FIG. 2 is a bar graph depicting the effect of PEG concentration and molecular weight on protection of C3H/10T1/2 cells from serum deprivation over 24 and 48 hours. PEG of molecular weights 8,000, 20,000 and 35,000 were used at concentrations of 1, 2 and 4 mM. The open section of the bars represents adherent, viable cells and the solid section of the bars represents non-adherent, dead cells.

FIG. 3 is a graph depicting the prevention of cardiomyocyte death induced by serum/glucose deprivation by LPEG of MW 20,000 at different concentrations.

FIG. 4 is a bar graph depicting the prevention of cardiomyocyte death induced by serum/glucose deprivation by 1 mM LPEG of different molecular weights relative to cells maintained in complete serum.

FIG. 5 illustrates one system for storing a linear polyethylene glycol solution, wherein reference number (2) is the LPEG solution, reference number (4) is the inert gas, and (6) is the foil envelope, which is both a light- and gas-impermeable container.

DETAILED DESCRIPTION OF THE INVENTION

It has now been shown that previous OPS compositions, including PEG20M-Cardiosol, are not storage-stable. The present invention provides storage-stable compositions suitable for use in organ preservation and cardioplegia. The compositions are surprisingly storage stable and offer improved organ preservation activity. Although the compositions are preferably made by the methods described herein, they can also be made by any method known in the art. The compositions described herein comprise physiologically acceptable salts, substantially linear polyethylene glycol compounds and any other suitable OPS constituent.

By “LPEG” is meant a substantially linear polyethylene glycol, preferably having an average molecular weight of greater than approximately 8,000 Daltons, more preferably greater than approximately 8,000 to approximately 100,000 Daltons, even more preferably greater than approximately 8,000 to approximately 35,000 Daltons, and even more preferably approximately 20,000 to 35,000 Daltons. LPEG includes, but is not limited to, compositions comprising PEG20L. LPEGs in various molecular weights are available from a variety of commercial suppliers. Not all lots of commercially prepared PEG20L have the same activity in in vitro and in vivo assays. Given the knowledge in the art of organ transplantation and the examples provided herein, one of skill in the art can select an LPEG that is biologically effective for use in the present invention.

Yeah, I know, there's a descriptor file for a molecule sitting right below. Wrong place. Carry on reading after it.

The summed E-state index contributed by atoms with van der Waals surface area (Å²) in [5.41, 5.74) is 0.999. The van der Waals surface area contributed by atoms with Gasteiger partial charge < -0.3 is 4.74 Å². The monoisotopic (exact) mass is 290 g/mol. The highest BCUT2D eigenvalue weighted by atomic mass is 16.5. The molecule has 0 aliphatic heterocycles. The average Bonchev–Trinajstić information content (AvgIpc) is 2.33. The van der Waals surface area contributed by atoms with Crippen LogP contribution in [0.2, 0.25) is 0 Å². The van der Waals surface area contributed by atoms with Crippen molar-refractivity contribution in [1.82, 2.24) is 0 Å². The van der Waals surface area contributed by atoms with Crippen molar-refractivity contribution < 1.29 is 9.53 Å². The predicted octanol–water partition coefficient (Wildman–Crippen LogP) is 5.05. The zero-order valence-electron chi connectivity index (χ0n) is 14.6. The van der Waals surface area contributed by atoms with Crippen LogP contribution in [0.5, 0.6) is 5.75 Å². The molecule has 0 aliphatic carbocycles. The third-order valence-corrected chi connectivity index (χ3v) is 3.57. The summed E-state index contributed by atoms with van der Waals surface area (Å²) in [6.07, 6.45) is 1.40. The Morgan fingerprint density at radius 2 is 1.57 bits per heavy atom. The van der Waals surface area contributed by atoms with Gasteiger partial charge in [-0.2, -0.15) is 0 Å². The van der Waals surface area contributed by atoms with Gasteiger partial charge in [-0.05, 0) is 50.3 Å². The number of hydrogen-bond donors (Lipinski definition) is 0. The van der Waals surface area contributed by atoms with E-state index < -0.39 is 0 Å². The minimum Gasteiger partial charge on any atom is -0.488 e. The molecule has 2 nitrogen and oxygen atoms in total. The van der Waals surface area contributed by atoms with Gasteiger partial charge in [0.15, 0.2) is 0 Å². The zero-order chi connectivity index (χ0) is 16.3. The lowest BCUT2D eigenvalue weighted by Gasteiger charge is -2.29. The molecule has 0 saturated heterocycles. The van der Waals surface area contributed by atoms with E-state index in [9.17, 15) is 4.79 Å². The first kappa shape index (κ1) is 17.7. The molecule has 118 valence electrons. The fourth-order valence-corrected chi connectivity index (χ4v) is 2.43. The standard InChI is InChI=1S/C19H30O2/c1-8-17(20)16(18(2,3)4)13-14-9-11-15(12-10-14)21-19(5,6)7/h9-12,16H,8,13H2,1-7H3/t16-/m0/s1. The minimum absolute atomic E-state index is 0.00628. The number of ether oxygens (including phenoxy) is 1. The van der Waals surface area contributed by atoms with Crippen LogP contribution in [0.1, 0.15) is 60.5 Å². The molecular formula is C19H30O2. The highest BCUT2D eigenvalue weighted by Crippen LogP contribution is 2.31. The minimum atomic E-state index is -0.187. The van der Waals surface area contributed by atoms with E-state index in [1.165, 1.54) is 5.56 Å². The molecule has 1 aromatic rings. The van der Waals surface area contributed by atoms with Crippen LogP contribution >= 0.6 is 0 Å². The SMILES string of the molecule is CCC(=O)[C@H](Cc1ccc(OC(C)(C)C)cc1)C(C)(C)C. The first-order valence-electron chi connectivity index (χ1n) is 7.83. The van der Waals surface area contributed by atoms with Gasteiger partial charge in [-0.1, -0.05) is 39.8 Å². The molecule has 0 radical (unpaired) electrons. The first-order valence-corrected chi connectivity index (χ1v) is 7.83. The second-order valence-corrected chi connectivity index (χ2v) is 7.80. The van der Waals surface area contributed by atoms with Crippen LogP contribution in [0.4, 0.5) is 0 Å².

By “linear PEG” or “linear polymer” is meant a PEG molecule comprising a single subunit rather than more than one subunit joined together by molecular linkages such as the linkage that joins two PEG 8,000 to form PEG20M.

Those of ordinary skill in the art will appreciate that synthetic polymers such as PEG cannot be prepared practically to have exact molecular weights, and that the term “molecular weight” as used herein refers to the average molecular weight of a number of molecules in any given sample, as commonly used in the art. For example, a sample of PEG 2,000 might contain a statistical mixture of polymer molecules ranging in weight from, for example, 1,500 to 2,500 Daltons with one molecule differing slightly from the next over a range. In the case of PEG20L, by “having an average molecular weight of about 20,000 Daltons” is meant that individual linear polymers can vary in length, but the average molecular weight is about 20,000 Daltons. Specification of a range of molecular weight indicates that the average molecular weight can be any value between the limits specified, and can include molecules outside those limits. The molecular weight distribution of a PEG can be determined by any method known in the art, including, but not limited to, gel permeation chromatography (GPC), using, for example, a combination of columns to achieve resolution from 1,000,000 to 200 molecular weight. PEG standards from 100,000 to 1,400 molecular weight can be used for calibration.